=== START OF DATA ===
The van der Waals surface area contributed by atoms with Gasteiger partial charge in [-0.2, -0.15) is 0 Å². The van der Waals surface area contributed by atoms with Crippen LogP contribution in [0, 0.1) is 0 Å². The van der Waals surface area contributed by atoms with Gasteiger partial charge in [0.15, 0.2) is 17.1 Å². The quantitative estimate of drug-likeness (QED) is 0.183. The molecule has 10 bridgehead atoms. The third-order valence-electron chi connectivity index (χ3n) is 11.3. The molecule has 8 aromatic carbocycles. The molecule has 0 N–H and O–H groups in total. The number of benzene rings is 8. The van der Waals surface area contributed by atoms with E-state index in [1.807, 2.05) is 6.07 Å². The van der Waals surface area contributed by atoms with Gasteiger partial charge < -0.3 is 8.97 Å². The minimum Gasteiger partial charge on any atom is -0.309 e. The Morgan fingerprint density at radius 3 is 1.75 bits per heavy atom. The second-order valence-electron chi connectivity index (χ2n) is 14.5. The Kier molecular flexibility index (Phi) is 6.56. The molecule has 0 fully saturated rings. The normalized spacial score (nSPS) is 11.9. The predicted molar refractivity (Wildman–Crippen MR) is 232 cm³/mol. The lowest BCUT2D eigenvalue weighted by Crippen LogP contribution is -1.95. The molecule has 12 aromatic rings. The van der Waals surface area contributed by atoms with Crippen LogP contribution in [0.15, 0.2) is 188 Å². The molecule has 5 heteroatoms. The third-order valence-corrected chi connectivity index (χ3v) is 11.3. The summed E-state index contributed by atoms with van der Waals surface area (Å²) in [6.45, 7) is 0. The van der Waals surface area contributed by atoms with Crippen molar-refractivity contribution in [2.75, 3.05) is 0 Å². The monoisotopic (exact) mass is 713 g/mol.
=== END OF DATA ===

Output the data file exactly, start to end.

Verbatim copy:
The van der Waals surface area contributed by atoms with Gasteiger partial charge in [-0.2, -0.15) is 0 Å². The van der Waals surface area contributed by atoms with Crippen LogP contribution in [0, 0.1) is 0 Å². The van der Waals surface area contributed by atoms with Gasteiger partial charge in [0.15, 0.2) is 17.1 Å². The quantitative estimate of drug-likeness (QED) is 0.183. The molecule has 10 bridgehead atoms. The third-order valence-electron chi connectivity index (χ3n) is 11.3. The molecule has 8 aromatic carbocycles. The molecule has 0 N–H and O–H groups in total. The number of benzene rings is 8. The van der Waals surface area contributed by atoms with E-state index in [1.807, 2.05) is 6.07 Å². The van der Waals surface area contributed by atoms with Gasteiger partial charge < -0.3 is 8.97 Å². The minimum Gasteiger partial charge on any atom is -0.309 e. The Morgan fingerprint density at radius 3 is 1.75 bits per heavy atom. The second-order valence-electron chi connectivity index (χ2n) is 14.5. The Kier molecular flexibility index (Phi) is 6.56. The molecule has 0 fully saturated rings. The normalized spacial score (nSPS) is 11.9. The predicted molar refractivity (Wildman–Crippen MR) is 232 cm³/mol. The lowest BCUT2D eigenvalue weighted by Crippen LogP contribution is -1.95. The molecule has 12 aromatic rings. The van der Waals surface area contributed by atoms with Crippen LogP contribution in [0.15, 0.2) is 188 Å². The molecule has 5 heteroatoms. The third-order valence-corrected chi connectivity index (χ3v) is 11.3. The summed E-state index contributed by atoms with van der Waals surface area (Å²) in [6.45, 7) is 0. The van der Waals surface area contributed by atoms with Crippen molar-refractivity contribution in [2.75, 3.05) is 0 Å². The monoisotopic (exact) mass is 713 g/mol.